London Blitz


The battle for Britain began in July 1940 when the german air force (Luftwaffe) began bombing military and industrial targets with the aim of crippling British defence capabilities. There was no deliberate bombing of cities initially, although it was inevitable that civilian casualties were required. However, by the end of August 1940, some German bombers dropped off course and accidentally dropped a few bombs on non-military and industrial targets in London. The damage was insignificant but this was still something that both Goring (the head of the Luftwaffe) and Hitler had banned so far. Britain responded by bombing Berlin the next day, the damage was insignificant, but the psychological effects were all the more tangible. Goering and Hitler could not let this pass unimpeded and therefore the bombing was extended to include not only military and industrial targets but also civilian targets.

The first bombing took place on September 7, 1940, when hundreds of planes bombed London. Later in the year and spring of 1941, the bombings also included cities such as Coventry, Liverpool, Birmingham, Bristol, Glasgow, Hull, Sheffield, Belfast and others. Until the end of October 1940, the Germans continued to bomb military and industrial targets in parallel with the bombing of British cities, particularly London. After that, when the intended invasion of mainland Britain was cancelled, the strategic bombings slowed down while the bombing of cities continued and increased in both strength and intensity.

These terrorist bombings of British cities are called the Blitz and aimed to break down the British will of defense. If Britain could not be defeated militarily, it would be bombed into submission. They would be so demoralizing that the population would direct their discontent towards the current government and force it to resign. A new government would then hopefully be willing to enter into peace negotiations with the Germans. But the bombing had rather the opposite effect, strengthening the morale and support of Churchill and his government. But for the residents of London, the bombing was a real test.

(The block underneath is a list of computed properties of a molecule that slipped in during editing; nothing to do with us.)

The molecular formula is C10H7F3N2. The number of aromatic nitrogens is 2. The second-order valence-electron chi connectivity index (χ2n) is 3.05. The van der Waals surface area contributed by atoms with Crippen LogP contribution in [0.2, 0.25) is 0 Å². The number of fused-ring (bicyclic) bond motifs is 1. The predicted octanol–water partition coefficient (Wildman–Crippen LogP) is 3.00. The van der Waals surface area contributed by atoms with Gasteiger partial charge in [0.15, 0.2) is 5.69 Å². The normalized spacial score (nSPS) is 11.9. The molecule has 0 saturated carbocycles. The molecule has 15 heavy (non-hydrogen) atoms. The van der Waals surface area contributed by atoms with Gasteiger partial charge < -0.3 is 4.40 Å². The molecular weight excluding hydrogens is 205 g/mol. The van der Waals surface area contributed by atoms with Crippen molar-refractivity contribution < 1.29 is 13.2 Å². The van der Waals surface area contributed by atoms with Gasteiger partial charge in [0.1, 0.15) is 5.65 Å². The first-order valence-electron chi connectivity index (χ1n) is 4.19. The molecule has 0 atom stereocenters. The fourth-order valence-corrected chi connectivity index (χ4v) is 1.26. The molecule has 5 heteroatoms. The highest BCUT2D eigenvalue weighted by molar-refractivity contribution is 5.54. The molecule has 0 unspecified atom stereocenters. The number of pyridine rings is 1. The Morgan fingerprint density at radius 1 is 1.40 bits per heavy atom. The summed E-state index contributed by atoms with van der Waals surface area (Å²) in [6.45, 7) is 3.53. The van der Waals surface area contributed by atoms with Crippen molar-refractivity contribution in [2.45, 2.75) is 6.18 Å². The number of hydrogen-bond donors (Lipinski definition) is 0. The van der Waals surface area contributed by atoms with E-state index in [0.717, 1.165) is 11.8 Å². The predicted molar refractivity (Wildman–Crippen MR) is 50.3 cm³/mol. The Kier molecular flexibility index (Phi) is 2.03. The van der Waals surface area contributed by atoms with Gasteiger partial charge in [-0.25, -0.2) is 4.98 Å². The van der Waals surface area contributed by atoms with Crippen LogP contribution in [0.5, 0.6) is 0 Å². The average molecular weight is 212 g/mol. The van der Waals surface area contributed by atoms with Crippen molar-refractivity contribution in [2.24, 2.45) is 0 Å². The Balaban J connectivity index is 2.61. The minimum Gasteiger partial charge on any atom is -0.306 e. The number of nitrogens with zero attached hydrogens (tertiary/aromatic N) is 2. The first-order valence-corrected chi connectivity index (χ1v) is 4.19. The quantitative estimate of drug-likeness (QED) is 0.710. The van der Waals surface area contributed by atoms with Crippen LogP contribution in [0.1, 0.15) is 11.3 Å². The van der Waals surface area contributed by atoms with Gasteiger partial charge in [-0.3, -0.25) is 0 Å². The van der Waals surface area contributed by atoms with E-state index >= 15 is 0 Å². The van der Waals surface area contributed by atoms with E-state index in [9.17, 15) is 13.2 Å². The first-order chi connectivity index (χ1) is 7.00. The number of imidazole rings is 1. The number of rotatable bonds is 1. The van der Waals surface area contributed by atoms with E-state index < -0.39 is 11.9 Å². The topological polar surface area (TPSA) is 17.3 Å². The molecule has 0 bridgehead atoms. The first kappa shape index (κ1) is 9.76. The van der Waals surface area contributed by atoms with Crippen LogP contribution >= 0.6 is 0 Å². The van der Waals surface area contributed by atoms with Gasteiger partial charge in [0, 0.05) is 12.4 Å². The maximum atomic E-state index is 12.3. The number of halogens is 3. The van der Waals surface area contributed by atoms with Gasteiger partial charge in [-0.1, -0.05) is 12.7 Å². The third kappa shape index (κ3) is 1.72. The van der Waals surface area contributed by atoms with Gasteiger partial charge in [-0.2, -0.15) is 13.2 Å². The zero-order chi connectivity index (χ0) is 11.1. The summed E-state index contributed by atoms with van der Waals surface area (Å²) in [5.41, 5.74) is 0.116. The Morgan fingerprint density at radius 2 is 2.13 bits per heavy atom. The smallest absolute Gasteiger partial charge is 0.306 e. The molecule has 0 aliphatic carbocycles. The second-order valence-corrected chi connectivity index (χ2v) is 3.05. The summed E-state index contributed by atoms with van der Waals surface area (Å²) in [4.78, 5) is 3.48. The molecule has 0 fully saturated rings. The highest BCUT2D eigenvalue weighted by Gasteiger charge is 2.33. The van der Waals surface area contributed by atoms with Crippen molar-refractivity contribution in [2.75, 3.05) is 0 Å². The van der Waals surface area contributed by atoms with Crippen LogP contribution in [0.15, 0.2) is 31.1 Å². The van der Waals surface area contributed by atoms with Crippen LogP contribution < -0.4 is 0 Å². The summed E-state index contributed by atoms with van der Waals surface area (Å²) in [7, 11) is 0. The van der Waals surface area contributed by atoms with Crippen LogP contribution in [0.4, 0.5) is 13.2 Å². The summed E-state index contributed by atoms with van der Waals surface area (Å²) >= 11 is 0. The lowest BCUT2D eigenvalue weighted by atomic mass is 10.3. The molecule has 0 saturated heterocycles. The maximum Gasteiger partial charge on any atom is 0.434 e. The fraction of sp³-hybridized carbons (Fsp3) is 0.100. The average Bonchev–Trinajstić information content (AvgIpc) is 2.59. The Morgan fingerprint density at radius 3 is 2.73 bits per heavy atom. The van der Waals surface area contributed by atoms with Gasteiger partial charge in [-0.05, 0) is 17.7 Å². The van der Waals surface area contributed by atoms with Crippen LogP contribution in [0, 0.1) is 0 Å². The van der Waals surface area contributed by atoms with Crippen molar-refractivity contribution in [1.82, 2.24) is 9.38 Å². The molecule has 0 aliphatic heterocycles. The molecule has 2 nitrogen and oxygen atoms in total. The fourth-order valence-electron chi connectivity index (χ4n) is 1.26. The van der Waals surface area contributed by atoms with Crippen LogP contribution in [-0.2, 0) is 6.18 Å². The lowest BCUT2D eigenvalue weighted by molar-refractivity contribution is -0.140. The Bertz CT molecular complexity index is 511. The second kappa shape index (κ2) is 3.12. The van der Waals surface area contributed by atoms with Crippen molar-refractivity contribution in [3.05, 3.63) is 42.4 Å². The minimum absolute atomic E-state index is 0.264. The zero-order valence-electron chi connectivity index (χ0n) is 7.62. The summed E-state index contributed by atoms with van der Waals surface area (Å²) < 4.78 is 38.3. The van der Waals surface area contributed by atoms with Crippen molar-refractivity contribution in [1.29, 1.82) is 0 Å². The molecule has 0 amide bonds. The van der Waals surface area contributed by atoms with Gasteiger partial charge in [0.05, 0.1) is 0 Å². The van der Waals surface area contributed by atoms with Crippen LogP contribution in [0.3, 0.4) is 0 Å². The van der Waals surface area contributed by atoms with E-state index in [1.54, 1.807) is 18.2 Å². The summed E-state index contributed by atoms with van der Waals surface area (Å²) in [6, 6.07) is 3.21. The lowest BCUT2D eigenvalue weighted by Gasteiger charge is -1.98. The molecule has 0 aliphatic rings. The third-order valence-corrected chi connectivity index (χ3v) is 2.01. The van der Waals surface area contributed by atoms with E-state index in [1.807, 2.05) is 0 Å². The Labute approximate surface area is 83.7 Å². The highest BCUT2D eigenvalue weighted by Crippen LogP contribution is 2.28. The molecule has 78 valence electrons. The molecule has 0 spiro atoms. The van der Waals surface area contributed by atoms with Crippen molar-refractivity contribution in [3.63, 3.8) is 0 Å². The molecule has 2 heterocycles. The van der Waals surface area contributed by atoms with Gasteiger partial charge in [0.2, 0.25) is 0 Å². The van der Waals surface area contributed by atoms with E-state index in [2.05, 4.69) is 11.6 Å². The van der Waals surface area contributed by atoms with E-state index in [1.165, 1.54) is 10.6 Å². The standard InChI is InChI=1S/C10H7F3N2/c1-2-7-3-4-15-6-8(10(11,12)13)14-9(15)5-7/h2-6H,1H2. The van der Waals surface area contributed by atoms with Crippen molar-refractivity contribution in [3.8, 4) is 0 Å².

During the bombing, residents sought shelter in the subway, others sought shelter in basements or improvised shelters, and children were sent north to the countryside. The bombings also caused widespread fires and huge material damage but the UK was determined to harden out. The Germans were never really close to defeating the British. They were not sufficiently organised and Britain was never a real military priority. The British were also able to replace both pilots and aircraft to a much greater extent than the Germans.

The terrorist bombings also gave the British time and opportunity to repair the industries, airfields and other military installations that had previously been heavily bombed by the Germans. As the RAF was not defeated and it was not possible to force Britain into submission, the Germans were forced to stop the bombing in the spring of 1941. The last blitz was carried out on May 21, 1941, the impending invasion of the Soviet Union prompted Hitler to displace the air forces eastward. During the eight-month Blitz, about 40,000 Britons were killed, London suffered 71 bombings.

Current status: Monument (2014).

Address: Sermon Ln, London EC4V 5EY.

Get there: Metro to St. Pauls or Mansion House stations.

My comment:

Although the material damage was extensive, the buildings were rebuilt and repaired. No ruins were preserved as a form of memory but it is still possible to see shrapnel damage on several buildings. However, there are several memorial boards dedicated to the Blitz and there are several organizations that arrange guided tours of the Blitz, so-called Blitz walk.

Follow up in books: Holland, James: The Battle of Britain: Five Months That Changed History; May-October 1940 (2011).